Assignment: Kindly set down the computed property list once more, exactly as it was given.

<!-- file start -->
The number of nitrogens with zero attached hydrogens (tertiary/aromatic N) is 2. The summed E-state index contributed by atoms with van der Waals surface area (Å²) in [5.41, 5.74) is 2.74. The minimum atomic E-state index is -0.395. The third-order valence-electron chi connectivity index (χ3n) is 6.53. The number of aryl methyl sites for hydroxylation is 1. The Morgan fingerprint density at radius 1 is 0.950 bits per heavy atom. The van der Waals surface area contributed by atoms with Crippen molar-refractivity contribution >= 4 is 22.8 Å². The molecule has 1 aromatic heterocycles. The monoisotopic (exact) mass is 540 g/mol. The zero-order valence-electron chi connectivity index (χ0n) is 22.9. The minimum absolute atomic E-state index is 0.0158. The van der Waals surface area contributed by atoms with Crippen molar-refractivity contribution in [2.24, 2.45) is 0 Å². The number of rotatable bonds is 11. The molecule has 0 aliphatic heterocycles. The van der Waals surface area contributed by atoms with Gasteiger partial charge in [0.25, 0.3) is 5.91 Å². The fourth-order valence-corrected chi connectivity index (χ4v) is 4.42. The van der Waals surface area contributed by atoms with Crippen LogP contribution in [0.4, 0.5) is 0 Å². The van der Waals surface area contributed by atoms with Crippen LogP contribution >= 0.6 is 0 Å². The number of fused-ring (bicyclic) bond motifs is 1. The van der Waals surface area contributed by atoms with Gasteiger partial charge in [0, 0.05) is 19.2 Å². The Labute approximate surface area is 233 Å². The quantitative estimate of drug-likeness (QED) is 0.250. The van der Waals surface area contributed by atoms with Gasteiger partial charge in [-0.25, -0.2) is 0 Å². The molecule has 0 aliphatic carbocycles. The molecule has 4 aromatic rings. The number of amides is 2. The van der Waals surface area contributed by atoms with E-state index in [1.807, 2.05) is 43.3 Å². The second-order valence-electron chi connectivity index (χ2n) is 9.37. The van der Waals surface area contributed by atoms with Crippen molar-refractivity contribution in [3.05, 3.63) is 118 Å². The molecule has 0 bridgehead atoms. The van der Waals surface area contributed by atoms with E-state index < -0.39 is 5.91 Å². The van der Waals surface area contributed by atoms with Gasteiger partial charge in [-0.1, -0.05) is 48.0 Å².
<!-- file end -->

The number of nitrogens with zero attached hydrogens (tertiary/aromatic N) is 2. The summed E-state index contributed by atoms with van der Waals surface area (Å²) in [5.41, 5.74) is 2.74. The minimum atomic E-state index is -0.395. The third-order valence-electron chi connectivity index (χ3n) is 6.53. The number of aryl methyl sites for hydroxylation is 1. The Morgan fingerprint density at radius 1 is 0.950 bits per heavy atom. The van der Waals surface area contributed by atoms with Crippen molar-refractivity contribution >= 4 is 22.8 Å². The molecule has 1 aromatic heterocycles. The monoisotopic (exact) mass is 540 g/mol. The zero-order valence-electron chi connectivity index (χ0n) is 22.9. The minimum absolute atomic E-state index is 0.0158. The van der Waals surface area contributed by atoms with Crippen molar-refractivity contribution in [2.24, 2.45) is 0 Å². The number of rotatable bonds is 11. The molecule has 0 aliphatic heterocycles. The van der Waals surface area contributed by atoms with Gasteiger partial charge in [0.25, 0.3) is 5.91 Å². The fourth-order valence-corrected chi connectivity index (χ4v) is 4.42. The van der Waals surface area contributed by atoms with Crippen LogP contribution in [0.4, 0.5) is 0 Å². The van der Waals surface area contributed by atoms with Crippen LogP contribution >= 0.6 is 0 Å². The number of fused-ring (bicyclic) bond motifs is 1. The van der Waals surface area contributed by atoms with Gasteiger partial charge in [0, 0.05) is 19.2 Å². The Labute approximate surface area is 233 Å². The quantitative estimate of drug-likeness (QED) is 0.250. The van der Waals surface area contributed by atoms with Gasteiger partial charge in [-0.25, -0.2) is 0 Å². The molecule has 0 aliphatic carbocycles. The molecule has 4 aromatic rings. The number of amides is 2. The van der Waals surface area contributed by atoms with E-state index in [1.807, 2.05) is 43.3 Å². The second-order valence-electron chi connectivity index (χ2n) is 9.37. The van der Waals surface area contributed by atoms with Crippen molar-refractivity contribution in [3.05, 3.63) is 118 Å². The molecule has 0 bridgehead atoms. The van der Waals surface area contributed by atoms with E-state index < -0.39 is 5.91 Å². The van der Waals surface area contributed by atoms with Gasteiger partial charge in [-0.1, -0.05) is 48.0 Å².